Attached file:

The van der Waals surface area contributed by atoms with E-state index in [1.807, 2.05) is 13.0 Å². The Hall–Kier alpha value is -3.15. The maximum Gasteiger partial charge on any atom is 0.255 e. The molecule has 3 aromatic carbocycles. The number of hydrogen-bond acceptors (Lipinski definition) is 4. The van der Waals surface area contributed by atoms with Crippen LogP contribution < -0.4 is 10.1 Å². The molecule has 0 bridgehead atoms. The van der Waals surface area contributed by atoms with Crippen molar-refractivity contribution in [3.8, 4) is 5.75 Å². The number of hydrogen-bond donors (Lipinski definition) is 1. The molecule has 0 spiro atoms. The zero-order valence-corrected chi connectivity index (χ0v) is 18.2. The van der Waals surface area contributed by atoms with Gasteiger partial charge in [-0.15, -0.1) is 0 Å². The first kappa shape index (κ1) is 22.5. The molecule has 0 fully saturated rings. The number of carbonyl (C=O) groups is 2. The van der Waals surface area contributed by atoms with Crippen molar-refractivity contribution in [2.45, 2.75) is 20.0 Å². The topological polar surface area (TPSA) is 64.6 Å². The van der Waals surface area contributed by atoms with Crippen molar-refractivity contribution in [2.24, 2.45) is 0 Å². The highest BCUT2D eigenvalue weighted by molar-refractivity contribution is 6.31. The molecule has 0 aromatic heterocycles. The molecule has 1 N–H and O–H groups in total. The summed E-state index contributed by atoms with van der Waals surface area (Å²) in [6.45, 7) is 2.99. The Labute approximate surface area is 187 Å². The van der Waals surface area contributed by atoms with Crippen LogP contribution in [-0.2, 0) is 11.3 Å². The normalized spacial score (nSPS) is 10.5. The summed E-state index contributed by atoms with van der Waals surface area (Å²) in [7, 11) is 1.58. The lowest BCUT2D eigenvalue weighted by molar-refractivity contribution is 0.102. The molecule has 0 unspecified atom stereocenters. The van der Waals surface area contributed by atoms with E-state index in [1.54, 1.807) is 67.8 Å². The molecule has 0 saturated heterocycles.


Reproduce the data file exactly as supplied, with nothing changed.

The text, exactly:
The van der Waals surface area contributed by atoms with E-state index in [1.807, 2.05) is 13.0 Å². The Hall–Kier alpha value is -3.15. The maximum Gasteiger partial charge on any atom is 0.255 e. The molecule has 3 aromatic carbocycles. The number of hydrogen-bond acceptors (Lipinski definition) is 4. The van der Waals surface area contributed by atoms with Crippen LogP contribution < -0.4 is 10.1 Å². The molecule has 0 bridgehead atoms. The van der Waals surface area contributed by atoms with Crippen molar-refractivity contribution in [3.8, 4) is 5.75 Å². The number of hydrogen-bond donors (Lipinski definition) is 1. The molecule has 0 spiro atoms. The zero-order valence-corrected chi connectivity index (χ0v) is 18.2. The van der Waals surface area contributed by atoms with Gasteiger partial charge in [-0.15, -0.1) is 0 Å². The first kappa shape index (κ1) is 22.5. The molecule has 0 fully saturated rings. The number of carbonyl (C=O) groups is 2. The van der Waals surface area contributed by atoms with Crippen molar-refractivity contribution in [2.45, 2.75) is 20.0 Å². The topological polar surface area (TPSA) is 64.6 Å². The van der Waals surface area contributed by atoms with Crippen molar-refractivity contribution in [2.24, 2.45) is 0 Å². The highest BCUT2D eigenvalue weighted by molar-refractivity contribution is 6.31. The molecule has 0 aromatic heterocycles. The molecule has 1 N–H and O–H groups in total. The summed E-state index contributed by atoms with van der Waals surface area (Å²) in [6.45, 7) is 2.99. The Labute approximate surface area is 187 Å². The van der Waals surface area contributed by atoms with Crippen LogP contribution in [-0.2, 0) is 11.3 Å². The normalized spacial score (nSPS) is 10.5. The summed E-state index contributed by atoms with van der Waals surface area (Å²) in [7, 11) is 1.58. The lowest BCUT2D eigenvalue weighted by molar-refractivity contribution is 0.102. The molecule has 0 unspecified atom stereocenters. The van der Waals surface area contributed by atoms with E-state index in [1.54, 1.807) is 67.8 Å². The molecule has 0 saturated heterocycles.